HOUSTON—Traveling overseas to provide medical care to underprivileged women and children should be an uplifting experience, not a real-life episode of American Horror Story. But Halloween 2017 was filled with horror for Anthonia Nwaorie. The registered nurse and grandmother from the Houston suburb of Katy, Texas, was traveling back to her native Nigeria when, without warning, U.S. Customs and Border Protection (CBP) seized several years of savings she was carrying. The U.S. government is now refusing to return Anthonia’s money unless she signs away her civil rights. So Anthonia is teaming up with the Institute for Justice (IJ) to file a federal class-action lawsuit targeting the abusive practice of civil forfeiture.
Anthonia, who immigrated to the U.S. in 1982, was taking $41,377 in cash savings with her to Nigeria to open a medical clinic for women and children in need of help. But as she was boarding an international flight at Houston’s George Bush Intercontinental Airport (IAH), CBP seized all of the money. Unbeknownst to Anthonia, federal law requires travelers to file a report when they are leaving the country with more than $10,000 in cash. Most people have never heard of this requirement because the government does little to publicize it. International travelers arriving in the U.S. receive a form to declare cash and other items before going through Customs. But there is no such notice or automatic process for outgoing travelers.
“The courts have long established that you have the legal right to travel with any amount of cash, even when you’re traveling internationally,” said Dan Alban, an attorney with IJ, which represents Anthonia and class members in the lawsuit. “No American should lose their property without being convicted of a crime, particularly over the technical violation of a law that few people know about.”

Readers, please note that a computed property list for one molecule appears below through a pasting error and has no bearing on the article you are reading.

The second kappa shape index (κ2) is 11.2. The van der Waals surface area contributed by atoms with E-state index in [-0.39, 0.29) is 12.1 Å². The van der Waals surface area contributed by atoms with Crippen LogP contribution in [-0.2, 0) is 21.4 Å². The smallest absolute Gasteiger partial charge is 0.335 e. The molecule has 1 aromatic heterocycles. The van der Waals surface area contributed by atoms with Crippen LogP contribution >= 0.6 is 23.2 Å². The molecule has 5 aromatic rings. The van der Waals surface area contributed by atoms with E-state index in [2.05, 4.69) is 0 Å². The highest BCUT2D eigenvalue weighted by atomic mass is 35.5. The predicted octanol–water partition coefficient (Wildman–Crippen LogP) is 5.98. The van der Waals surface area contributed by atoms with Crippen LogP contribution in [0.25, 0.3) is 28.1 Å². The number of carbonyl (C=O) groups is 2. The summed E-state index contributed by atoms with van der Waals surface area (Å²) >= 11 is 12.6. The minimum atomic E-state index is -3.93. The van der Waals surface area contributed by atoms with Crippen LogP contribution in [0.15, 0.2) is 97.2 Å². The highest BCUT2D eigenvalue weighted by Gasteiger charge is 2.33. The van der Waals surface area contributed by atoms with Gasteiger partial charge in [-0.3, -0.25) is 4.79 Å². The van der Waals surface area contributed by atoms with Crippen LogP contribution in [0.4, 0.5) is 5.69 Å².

Anthonia was never charged with any crime. The U.S. attorney’s office declined to pursue civil forfeiture of her money and let the 90-day deadline to file a forfeiture complaint pass without action. Under federal statute, CBP now must “promptly release the property.” But instead of following the law, CBP officials sent Anthonia a letter demanding she sign a “Hold Harmless Release Agreement” waiving her rights—including her right to interest and her First Amendment right to sue CBP over anything related to the seizure—in order to get her money back. If Anthonia refuses, the agency threatens to claim she “abandoned” her money and keep it without even giving her a hearing.
“The government took my money for no good reason and kept me from building a medical clinic that can provide healthcare to vulnerable women and children,” said Anthonia. “Now they’re demanding that I sign away my rights to get back what has rightly belonged to me all along. I am an American, and I will not surrender my rights.”
Anthonia and IJ are suing to stop CBP from bullying people like her into signing away their constitutional rights. This class action will represent Anthonia and other innocent victims of CBP’s unlawful and unconstitutional requirement that people sign away their rights to get back property the agency is legally required to return. No one should be forced to surrender their constitutional rights to get back property to which they are legally entitled.
“This case shows how civil forfeiture is inherently abusive,” explained IJ attorney Anya Bidwell. “Anthonia was never charged with a crime, and the government decided not to forfeit her money. But all these months later, she’s still suffering from a seizure the government acknowledges should never have happened. Even when the civil forfeiture process supposedly ‘works’ as designed, it has disastrous effects on innocent people.”
IJ is asking the federal court to put an end to CBP’s behavior and declare it unlawful and unconstitutional, to void any “Hold Harmless” agreements signed by class members, and to order CBP to return seized property to any class members—including Anthonia—whose property was not returned because they did not sign an agreement surrendering their constitutional rights.